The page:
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America’s Second Civil War : Public Pension Reforms

Posted by Larry Doyle on June 12, 2012 9:14 AM |

Do you hear that echo in the distance? What is that sound we have been hearing since the 2010 Congressional elections and still do today?

I strongly believe the din — which many political, financial and media heavyweights would discount if not outright deny — is a raging undercurrent of civil unrest among the heretofore silent majority.

What is the issue and whom are the silent majority targeting? Public pension costs and the cabal of political and union operatives who have jointly fleeced the American taxpayer for far too long.

Americans have had enough.

We heard this message in 2010 and we heard it just last week in battleground Wisconin.

Why did President Obama and the majority of the national Democratic power base avoid Wisconsin like the plague? They knew the outcome and did not want to bring greater focus upon themselves and their withering cabal by getting on the stump.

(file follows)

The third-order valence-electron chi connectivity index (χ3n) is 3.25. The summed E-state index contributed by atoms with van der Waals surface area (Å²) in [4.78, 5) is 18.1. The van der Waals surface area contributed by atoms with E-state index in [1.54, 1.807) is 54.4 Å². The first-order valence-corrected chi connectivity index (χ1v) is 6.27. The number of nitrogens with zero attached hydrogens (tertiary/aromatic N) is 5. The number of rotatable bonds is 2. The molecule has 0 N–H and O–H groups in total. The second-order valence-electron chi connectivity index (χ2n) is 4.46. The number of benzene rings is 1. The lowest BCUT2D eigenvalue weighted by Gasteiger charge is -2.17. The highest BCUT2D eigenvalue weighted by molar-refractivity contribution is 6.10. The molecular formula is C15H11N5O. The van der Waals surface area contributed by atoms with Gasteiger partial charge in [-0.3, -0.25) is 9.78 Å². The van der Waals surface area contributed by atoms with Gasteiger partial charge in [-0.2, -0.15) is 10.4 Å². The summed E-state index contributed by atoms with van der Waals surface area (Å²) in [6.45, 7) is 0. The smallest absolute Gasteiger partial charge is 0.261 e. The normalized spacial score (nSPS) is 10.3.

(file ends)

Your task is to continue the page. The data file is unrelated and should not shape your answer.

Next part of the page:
I find it particularly humorous to read how Governor Scott Walker ‘survived’ the recall vote.  A 7 point margin in politics is not survival. A 7 point margin is a routing of the opposition. What else did the Wisconsin slaughter accomplish?

It served as a rally call to those in other states to take up the charge and give no quarter in bringing fiscal sanity back to our nation. Do not think for a second that the call is not being heard across the land and deep into Democratic headquarters in Washington.

What are some of the other battlegrounds? The People’s Republic of California as highlighted by the Santa Cruz Sentinel which recently wrote, Clean up Pension Mess:

In San Jose, 70 percent of voters resoundingly supported Mayor Chuck Reed’s proposal to restructure city worker retirement plans, and in San Diego, two-thirds of the voters who cast ballots approved a similar measure.